It looks the same 34 years later, just... not so '80s.
The fabled Cobra Kai dojo from the 1984 fan favorite The Karate Kid has been re-created on a soundstage in Atlanta, Georgia for the new YouTube Red TV series Cobra Kai. And all the important elements are here. There is the imposing Cobra Kai logo decorating the white walls of the dojo. It's here that Johnny Lawrence (William Zabka) has decided to train a new generation of Cobra Kai karate warriors, in a bid to redeem himself from his bullying ways back in the 1980s.
Then there's Daniel LaRusso's (Karate Kid's protagonist) makeshift dojo, a room in his house. Here you really feel like you're in the world of Karate Kid, looking back on the early days. Photos and newspaper clippings can be seen chronicling the events of the first film when Daniel defeated Johnny, subsequently leading to Cobra Kai's disqualification from the All-Valley Karate Tournament.
Johnny won’t get too far in his quest for redemption if it's up to Daniel. As part of SYFY WIRE's set visit late last year, we witnessed a scene where Johnny attempts to enter the All-Valley Tournament in 2018. As a member of the board of the tournament, Daniel takes it upon himself to try to block Cobra Kai from entering. When Johnny approaches the board requesting entrance into the tournament, Daniel shows up, vehemently arguing against Johnny, calling him a menace who should be permanently banned.
The new TV series turns the original movie on its head in a way. Is Johnny now the hero of the story and Daniel the villain? That's certainly food for thought with the nuanced way the series portrays the former rivals as they strive for redemption.
SYFY WIRE sat down with Macchio and Zabka on the set to talk about revisiting their characters all these years later.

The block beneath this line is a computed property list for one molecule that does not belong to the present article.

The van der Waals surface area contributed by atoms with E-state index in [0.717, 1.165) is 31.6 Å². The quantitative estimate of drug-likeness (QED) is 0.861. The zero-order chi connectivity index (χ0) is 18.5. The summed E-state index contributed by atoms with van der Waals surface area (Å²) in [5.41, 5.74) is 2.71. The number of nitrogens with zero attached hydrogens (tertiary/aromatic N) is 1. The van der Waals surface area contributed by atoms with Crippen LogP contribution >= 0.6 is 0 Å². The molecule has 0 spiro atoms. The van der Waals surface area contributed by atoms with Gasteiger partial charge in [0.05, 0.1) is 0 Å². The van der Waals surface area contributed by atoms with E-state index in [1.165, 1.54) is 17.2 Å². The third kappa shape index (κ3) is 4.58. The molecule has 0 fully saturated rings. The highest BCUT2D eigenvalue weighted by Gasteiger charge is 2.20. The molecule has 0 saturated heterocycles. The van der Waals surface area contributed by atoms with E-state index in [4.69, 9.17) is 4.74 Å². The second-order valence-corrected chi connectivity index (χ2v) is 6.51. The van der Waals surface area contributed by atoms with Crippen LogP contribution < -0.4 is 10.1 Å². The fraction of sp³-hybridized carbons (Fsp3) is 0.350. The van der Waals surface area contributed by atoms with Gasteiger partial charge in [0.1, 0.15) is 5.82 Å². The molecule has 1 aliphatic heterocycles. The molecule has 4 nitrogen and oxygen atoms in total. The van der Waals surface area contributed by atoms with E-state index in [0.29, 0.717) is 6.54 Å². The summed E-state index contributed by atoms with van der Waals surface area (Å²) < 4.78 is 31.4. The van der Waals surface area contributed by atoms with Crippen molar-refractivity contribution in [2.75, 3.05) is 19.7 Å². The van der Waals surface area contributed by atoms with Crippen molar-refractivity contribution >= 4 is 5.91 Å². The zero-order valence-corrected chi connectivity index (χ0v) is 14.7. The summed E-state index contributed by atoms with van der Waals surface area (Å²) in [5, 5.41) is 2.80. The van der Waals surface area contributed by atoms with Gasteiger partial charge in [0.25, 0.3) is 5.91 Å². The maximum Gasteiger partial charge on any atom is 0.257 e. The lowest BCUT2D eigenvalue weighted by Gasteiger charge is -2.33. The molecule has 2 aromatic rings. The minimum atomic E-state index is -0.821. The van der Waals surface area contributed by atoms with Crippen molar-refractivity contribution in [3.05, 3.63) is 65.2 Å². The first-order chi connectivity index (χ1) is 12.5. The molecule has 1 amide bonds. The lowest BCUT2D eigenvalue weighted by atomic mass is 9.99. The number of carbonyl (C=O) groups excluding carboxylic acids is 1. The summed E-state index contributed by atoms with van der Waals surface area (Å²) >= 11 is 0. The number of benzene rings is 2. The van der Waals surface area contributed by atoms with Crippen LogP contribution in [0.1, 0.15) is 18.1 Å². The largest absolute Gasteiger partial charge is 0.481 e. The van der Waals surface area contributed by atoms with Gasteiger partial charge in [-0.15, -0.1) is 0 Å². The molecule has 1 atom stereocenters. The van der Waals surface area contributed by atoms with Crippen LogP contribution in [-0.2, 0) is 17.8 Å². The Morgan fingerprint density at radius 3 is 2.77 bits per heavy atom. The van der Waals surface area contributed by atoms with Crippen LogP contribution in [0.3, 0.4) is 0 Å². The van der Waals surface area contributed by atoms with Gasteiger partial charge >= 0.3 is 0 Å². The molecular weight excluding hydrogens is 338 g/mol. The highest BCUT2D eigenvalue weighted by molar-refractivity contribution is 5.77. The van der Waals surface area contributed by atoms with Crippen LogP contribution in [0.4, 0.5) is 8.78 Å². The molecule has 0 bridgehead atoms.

What's it like playing this character again? I'm sure you never really expected you would be doing this.
Ralph Macchio: I never expected it but I have been asked a lot. I kept saying no, because there wasn't an idea this smart, or a timing this right. When these guys [executive producers] Josh [Heald] and Hayden [Schlossberg] came and had this angle — it was smart, it was funny, it had the heart and respected the franchise, yet infused a whole younger generation — and I thought timing was important. I don't believe in three years it would be the right time... now it just is.
Obviously, a lot of buyers were interested, and YouTube Red just would not let it go away. We're constantly working each day to keep the elements in place, and make it highly entertaining to those who love this franchise, but also someone who doesn't know it and is tuning in for the first time.
We have great kids — great young actors playing younger versions of Daniel, Johnny and Ali, and all these others of yesteryear. It's been amazing, We'll see how it all comes together, it's been very exciting for all of us.
What's been exciting to you about seeing where this character is now?
Macchio: The interesting thing about it is these guys have six seasons painted in their head, so we're hoping this is season one of many. It's their version of where Daniel is and their version of where Johnny Lawrence is and how that would be entertaining. It's not necessarily how I would have written it, but I signed on because they're making the show the fans want to see. They actually know the films way better than I do! I'm trusting that, and they've earned it with the strong scripts, great writing and creating scenarios that don't let go of the heart and soul that made the original films work on a human level.